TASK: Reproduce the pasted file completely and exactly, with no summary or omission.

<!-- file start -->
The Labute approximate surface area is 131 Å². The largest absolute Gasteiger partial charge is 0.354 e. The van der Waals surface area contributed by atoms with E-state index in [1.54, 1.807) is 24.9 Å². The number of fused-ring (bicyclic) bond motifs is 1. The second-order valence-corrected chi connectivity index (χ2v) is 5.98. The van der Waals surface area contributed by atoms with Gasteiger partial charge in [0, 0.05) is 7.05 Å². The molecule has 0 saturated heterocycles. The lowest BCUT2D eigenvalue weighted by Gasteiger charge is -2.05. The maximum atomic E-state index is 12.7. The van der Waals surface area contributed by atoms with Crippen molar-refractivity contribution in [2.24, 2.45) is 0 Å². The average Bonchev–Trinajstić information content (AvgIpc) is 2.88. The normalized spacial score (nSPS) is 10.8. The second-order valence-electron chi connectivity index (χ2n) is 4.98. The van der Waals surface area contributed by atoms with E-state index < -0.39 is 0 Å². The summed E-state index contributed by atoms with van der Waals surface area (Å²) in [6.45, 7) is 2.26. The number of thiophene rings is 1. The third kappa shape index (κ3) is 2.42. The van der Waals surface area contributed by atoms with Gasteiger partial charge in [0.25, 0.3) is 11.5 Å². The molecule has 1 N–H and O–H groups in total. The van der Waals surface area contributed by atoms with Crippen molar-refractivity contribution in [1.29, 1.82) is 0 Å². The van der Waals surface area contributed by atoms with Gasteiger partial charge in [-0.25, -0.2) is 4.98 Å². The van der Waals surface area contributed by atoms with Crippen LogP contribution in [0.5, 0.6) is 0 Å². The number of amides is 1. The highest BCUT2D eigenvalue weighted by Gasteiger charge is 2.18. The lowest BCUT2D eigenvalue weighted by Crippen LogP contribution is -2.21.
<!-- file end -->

The Labute approximate surface area is 131 Å². The largest absolute Gasteiger partial charge is 0.354 e. The van der Waals surface area contributed by atoms with E-state index in [1.54, 1.807) is 24.9 Å². The number of fused-ring (bicyclic) bond motifs is 1. The second-order valence-corrected chi connectivity index (χ2v) is 5.98. The van der Waals surface area contributed by atoms with Gasteiger partial charge in [0, 0.05) is 7.05 Å². The molecule has 0 saturated heterocycles. The lowest BCUT2D eigenvalue weighted by Gasteiger charge is -2.05. The maximum atomic E-state index is 12.7. The van der Waals surface area contributed by atoms with Crippen molar-refractivity contribution in [2.24, 2.45) is 0 Å². The average Bonchev–Trinajstić information content (AvgIpc) is 2.88. The normalized spacial score (nSPS) is 10.8. The second-order valence-electron chi connectivity index (χ2n) is 4.98. The van der Waals surface area contributed by atoms with E-state index < -0.39 is 0 Å². The summed E-state index contributed by atoms with van der Waals surface area (Å²) in [6.45, 7) is 2.26. The number of thiophene rings is 1. The third kappa shape index (κ3) is 2.42. The van der Waals surface area contributed by atoms with Gasteiger partial charge in [0.25, 0.3) is 11.5 Å². The molecule has 1 N–H and O–H groups in total. The van der Waals surface area contributed by atoms with Crippen molar-refractivity contribution in [1.29, 1.82) is 0 Å². The van der Waals surface area contributed by atoms with Gasteiger partial charge in [-0.25, -0.2) is 4.98 Å². The van der Waals surface area contributed by atoms with Crippen LogP contribution in [0.5, 0.6) is 0 Å². The number of amides is 1. The highest BCUT2D eigenvalue weighted by Gasteiger charge is 2.18. The lowest BCUT2D eigenvalue weighted by Crippen LogP contribution is -2.21.